The federal government says the misuse of antibiotics threatens the nation’s health systems.
Tochi Okwor, chairman of Nigeria’s Antimicrobial Resistance Coordinating Committee, said abuse of these drugs increases antimicrobial resistance (AMR).
AMR occurs when bacteria, viruses, fungi and parasites adapt over time and stop responding to medications, making illnesses harder to cure and increasing the risk of disease transmission, disease potentially fatal and death.
Speaking Friday At a press conference organized by the Nigeria Center for Disease Control (NCDC) to commemorate World Antimicrobial Awareness Week, Okwor said AMR is one of the top 10 global public health threats faced by the humanity faces.
She added that this has affected the effective treatment of an ever-increasing range of infections caused by bacteria, parasites, viruses and fungi.
“There are many dangers associated with buying over-the-counter antibiotics. You don’t know if the antibiotics you’re buying are the right ones for what’s wrong with you,” she said.
“To be sure which antibiotics to take, your sample must be taken in the laboratory and it is in the laboratory that the organism responsible for the infection is known.
“How do you know what dose to take?” Who monitors the dosage you take? You must be advised on the dose to take and you must be monitored by an expert.
“The best way to take antibiotics is to go to the hospital, have a health worker examine you and take your sample, get your result published in a timely manner, and use what we call the antibiotic formulary We have guidelines of antibiotics to prescribe according to the specific guidelines.
Daniel Onwuliri, Senior Technical Advisor, USAID’s Global Health Security Program, said the event themed “Preventing Antimicrobial Resistance Together” is critical to stopping the growing threat of antimicrobial resistance.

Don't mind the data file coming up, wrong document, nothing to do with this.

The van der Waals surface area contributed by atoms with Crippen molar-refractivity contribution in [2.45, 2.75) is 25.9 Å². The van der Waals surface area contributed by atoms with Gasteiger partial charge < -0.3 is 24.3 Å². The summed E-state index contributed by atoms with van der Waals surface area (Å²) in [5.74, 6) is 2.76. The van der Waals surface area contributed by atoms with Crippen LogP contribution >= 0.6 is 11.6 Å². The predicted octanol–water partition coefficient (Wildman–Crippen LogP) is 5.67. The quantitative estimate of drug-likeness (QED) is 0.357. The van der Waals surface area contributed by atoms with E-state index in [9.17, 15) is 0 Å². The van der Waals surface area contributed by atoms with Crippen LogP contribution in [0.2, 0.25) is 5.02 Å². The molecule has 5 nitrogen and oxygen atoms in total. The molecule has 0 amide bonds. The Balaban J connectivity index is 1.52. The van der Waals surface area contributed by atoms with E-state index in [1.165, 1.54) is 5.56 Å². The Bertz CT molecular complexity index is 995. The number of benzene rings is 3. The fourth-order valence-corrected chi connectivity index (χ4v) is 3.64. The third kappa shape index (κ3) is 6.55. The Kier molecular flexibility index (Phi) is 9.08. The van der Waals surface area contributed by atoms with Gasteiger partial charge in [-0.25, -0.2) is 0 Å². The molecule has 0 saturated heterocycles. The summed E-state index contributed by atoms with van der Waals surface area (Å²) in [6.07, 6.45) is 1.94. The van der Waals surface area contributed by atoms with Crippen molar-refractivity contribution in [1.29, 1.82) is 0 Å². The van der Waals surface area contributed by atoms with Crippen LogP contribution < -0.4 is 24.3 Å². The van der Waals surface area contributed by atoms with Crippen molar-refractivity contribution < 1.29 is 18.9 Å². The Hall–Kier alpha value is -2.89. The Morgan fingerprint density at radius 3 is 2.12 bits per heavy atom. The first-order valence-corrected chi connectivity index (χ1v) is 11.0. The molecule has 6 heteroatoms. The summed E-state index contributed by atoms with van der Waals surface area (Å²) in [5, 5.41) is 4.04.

“Antimicrobial resistance remains a lifelong threat to all and it is a silent pandemic or as some have called it ‘a pending pandemic'”, he said.
“The problem of antimicrobial use, where unregulated access to antimicrobials is rife, creates a heavy burden on the healthcare system and on communities battling antimicrobial resistance.
“So our collaborative efforts are important, and USAID MTaPS has supported the one health approach to addressing AMR.”
Niniola Williams, chief executive, Dr Ameyo Stella Adadevoh Health Trust, said the fight against AMR would be targeted at young people as they are the biggest consumers of antibiotics.
“Antimicrobial resistance is a pandemic in the shadows and one of the major global health threats capable of leading to the death of 10 million people and a loss of $100 trillion to our global economy by 2050,” she said.
“As time slowly passes in this room, it reminds us that every day, including this moment, presents an opportunity to reduce the burden of this threat in our society.
“In particular, we believe in investing in youth as a key stakeholder group in the fight against antimicrobial resistance. They are the current consumers and future prescribers of these drugs and they have the ability to contribute to the solutions.